CEO at Awasu Design
San Francisco, California
I love that you're asking about this. It's such a great opportunity for you in an interview. While I like the spirit of the "I'm a perfectionist" answer -- because it flips the answer -- it's such a common answer that it sounds rehearsed and perhaps not honest. It's so common that a lot of interviewers will say "Tell us about a flaw you have, and you can't say that you're a perfectionist or that you work too hard."
Use the "worst flaw" question as an opportunity to show how you learn from mistakes and you grow. Also, that you're actively engaged with self-improvement.
- Pick something that you're already working on and getting better at. Be honest. If you're not working on getting better at something in your life, pick a bad habit and start making even small steps to improve it now. Then, that can honestly become part of your answer. For example, maybe sometimes you rush right into doing something without making a plan. But only pick this if it's something you're already working on.
Example A: "I like this question, because I'm always looking for ways to improve. Right now I've been working on my tendency to jump right into doing something when sometimes I should take a step back and make plan."
Example B: "In school, over the last year, I've been working on not waiting until the last minute. I feel like I'm good under pressure and there's some part of me that actually likes pulling an all-nighter to get a paper done, but I realize it's not helping me in the long run. So, I'm working on starting things earlier and breaking them up into manageable chunks.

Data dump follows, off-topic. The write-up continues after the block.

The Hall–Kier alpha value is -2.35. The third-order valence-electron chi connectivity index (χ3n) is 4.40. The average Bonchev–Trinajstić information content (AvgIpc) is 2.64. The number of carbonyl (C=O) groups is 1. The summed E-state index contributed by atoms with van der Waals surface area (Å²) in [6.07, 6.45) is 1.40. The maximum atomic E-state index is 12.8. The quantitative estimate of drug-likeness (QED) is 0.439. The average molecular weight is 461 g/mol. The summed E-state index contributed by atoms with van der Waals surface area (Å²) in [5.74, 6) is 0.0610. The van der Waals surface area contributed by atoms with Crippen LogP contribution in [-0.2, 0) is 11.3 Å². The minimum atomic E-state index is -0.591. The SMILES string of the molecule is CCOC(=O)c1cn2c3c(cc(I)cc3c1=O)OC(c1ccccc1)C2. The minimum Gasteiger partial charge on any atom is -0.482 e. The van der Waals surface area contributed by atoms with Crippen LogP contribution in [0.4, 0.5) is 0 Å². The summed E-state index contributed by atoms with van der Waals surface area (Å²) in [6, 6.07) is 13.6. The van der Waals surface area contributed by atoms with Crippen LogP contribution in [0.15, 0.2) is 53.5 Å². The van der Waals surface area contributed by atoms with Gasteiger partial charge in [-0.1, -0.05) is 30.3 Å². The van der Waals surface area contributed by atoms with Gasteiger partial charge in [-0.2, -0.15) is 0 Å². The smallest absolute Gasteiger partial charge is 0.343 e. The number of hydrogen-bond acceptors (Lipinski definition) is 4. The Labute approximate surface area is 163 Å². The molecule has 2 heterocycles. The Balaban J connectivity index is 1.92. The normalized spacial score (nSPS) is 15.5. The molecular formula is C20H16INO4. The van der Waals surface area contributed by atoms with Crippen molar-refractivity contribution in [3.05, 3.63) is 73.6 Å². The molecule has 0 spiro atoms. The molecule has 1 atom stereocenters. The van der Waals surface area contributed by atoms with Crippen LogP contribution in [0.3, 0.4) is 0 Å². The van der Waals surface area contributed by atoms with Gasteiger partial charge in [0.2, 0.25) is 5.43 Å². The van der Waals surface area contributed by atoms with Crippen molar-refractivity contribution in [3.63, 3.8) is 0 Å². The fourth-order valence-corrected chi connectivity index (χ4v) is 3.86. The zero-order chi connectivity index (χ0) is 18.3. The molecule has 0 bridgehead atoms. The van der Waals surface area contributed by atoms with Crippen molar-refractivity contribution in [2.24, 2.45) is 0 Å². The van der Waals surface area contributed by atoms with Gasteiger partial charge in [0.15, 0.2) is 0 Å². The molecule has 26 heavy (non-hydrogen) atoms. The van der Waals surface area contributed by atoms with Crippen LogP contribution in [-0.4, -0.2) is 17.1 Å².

- Describe how you're already improving. This is huge. It shows that you're reflective and that you have a growth mindset; two qualities that ANY good manager would want from you.
Example A, continued: "I'm making progress. A year ago, when I was [insert something from some previous job or how you approached something at school], I was excited to just get into it. Halfway through I realized I'd spent too much time on xxx and not enough time on yyy."
- Tie it back to the job that you're interviewing for by showing how you'll continue to improve, if possible.
Example A, continued: "In this role, I'll continue improving on this by reviewing the weekly schedule and reflecting on what needs to be prepared ahead of time and then at the start of each day, I'll review..." <-- That's just an example, of course.
- Alternate way to tie it into the new role: Show that you'll work with your manager and peers to improve, if it's not yet obvious how. If it's your first job, or maybe it's not clear how you'll actually continue working on this, you can demonstrate another great character trait: willingness to learn from others and communicate well.
Example A, continued: "I'm sure there will be ways for me to continue improving while I'm in this role, and I'm excited to learn more specifics of the day-to-day tasks. Especially in the beginning, I'll reach out to my colleagues and my manager to see if they have ideas and feedback on how I'm doing to improve my habit of making a smart plan." <-- or whatever your issue is.
I hope that helps.